(This column was released to newspapers on August 4, 2020.)
I was filled with both nostalgia and loathing last week when Apple Inc. announced plans for a stock split.
The nostalgia is because splits have become rare. In the mid-1980s, when I was a 20-something young, fresh investor, you could expect roughly one-fifth of the Standard & Poor’s 500 stocks to split in a year. This year, just two companies in the index have split; that was the total for all of 2019.
Apple’s 4-for-1 split – scheduled for August – will make the stock “more accessible to a broader base of investors,” according to the company, dropping the price of shares from roughly $440 (as of August 4) to about $110.
It’s not a financial event for investors; the value of an investor’s Apple shares doesn’t change. Someone starting the split process with 100 shares priced at roughly $440 ends up with 400 shares worth $110. Either way, they hold $44,000 worth of stock.
But the move most assuredly is a financial event for the Dow Jones Industrial Average, and that raises my loathing, because it again shows why the Dow’s star status can’t make it a meaningful measure of the market.
The Dow is important to people because it’s what they know, the staple of every market-oriented website, every radio market update, every newspaper’s daily business section, and the centerpiece of the 20 seconds of coverage that all national newscasts give the investing world each day. Just this week, as President Trump recapped what the market has done since his 2016 inauguration, starting with the Dow before moving on to the more relevant S&P and Nasdaq Composite.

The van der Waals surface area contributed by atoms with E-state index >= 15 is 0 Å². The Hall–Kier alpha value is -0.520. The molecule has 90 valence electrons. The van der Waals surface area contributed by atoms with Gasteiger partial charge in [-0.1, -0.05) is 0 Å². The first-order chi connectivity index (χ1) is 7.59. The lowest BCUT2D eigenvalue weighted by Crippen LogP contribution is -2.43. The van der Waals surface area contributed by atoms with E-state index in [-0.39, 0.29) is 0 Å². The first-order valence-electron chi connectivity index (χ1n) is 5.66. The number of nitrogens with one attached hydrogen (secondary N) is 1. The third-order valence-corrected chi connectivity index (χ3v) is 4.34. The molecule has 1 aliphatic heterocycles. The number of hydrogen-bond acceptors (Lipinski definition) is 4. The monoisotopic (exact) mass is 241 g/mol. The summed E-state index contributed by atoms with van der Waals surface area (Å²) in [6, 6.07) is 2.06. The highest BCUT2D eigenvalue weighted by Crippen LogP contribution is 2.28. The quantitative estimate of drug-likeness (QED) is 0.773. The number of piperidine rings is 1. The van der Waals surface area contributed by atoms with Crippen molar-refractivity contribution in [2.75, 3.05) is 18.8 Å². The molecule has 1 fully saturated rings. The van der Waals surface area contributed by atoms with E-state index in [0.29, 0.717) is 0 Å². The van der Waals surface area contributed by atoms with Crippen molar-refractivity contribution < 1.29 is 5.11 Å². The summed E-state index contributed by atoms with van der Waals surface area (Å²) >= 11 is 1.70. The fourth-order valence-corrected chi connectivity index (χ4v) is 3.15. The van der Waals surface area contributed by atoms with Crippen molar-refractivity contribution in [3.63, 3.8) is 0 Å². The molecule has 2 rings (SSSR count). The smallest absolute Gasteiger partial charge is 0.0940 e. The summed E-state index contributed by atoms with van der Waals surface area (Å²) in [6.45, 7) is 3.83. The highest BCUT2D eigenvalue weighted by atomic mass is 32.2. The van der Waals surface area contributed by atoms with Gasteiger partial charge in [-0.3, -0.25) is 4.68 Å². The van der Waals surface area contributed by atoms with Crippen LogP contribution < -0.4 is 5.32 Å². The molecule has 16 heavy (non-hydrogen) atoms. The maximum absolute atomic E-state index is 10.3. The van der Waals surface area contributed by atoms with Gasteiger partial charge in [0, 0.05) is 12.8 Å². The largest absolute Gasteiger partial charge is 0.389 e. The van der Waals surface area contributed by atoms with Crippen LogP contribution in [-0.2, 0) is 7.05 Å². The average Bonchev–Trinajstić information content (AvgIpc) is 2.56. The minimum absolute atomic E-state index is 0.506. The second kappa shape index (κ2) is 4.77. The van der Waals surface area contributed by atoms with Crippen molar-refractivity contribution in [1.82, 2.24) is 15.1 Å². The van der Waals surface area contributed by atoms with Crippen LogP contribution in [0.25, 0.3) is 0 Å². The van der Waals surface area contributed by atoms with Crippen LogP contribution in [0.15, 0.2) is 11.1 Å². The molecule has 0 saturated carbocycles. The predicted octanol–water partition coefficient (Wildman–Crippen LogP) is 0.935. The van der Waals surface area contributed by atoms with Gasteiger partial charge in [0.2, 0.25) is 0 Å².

As an “industrial average,” you’d expect the Dow to be a sector index for industrial companies, akin to the Industrial Select Sector SPDR. In reality, it’s just a price-weighted average of 30 actively traded brand-name stocks.
“Price-weighting” an index is old-fashioned and anachronistic. It means that each stock influences the index in proportion to its price per share, so that a stock trading for, say $440 per share has a lot more influence on the benchmark than a stock trading for 25 percent of that price.
So while Apple’s stock split is neutral for shareholders, it will dramatically change the Dow when the maker of the iPhone goes from being the most influential stock in the benchmark to the middle of the pack.
Before we explore that further, be aware that Apple is not likely to be a trendsetter here.
Management wants to keep its stock price low enough for ordinary folks to be able to buy a few shares without skewing their portfolio towards one stock, which is heartwarming but not really necessary.
In the 1980s, stock splits were considered a bullish indicator. Studies showed that stocks undergoing a 2-for-1 split were likely to beat the market by roughly 8 percent over the following year.
That effect narrowed as institutional investors took more control of the market – the big boys just don’t worry about a stock’s price – and diminished further as conditions in the brokerage industry changed.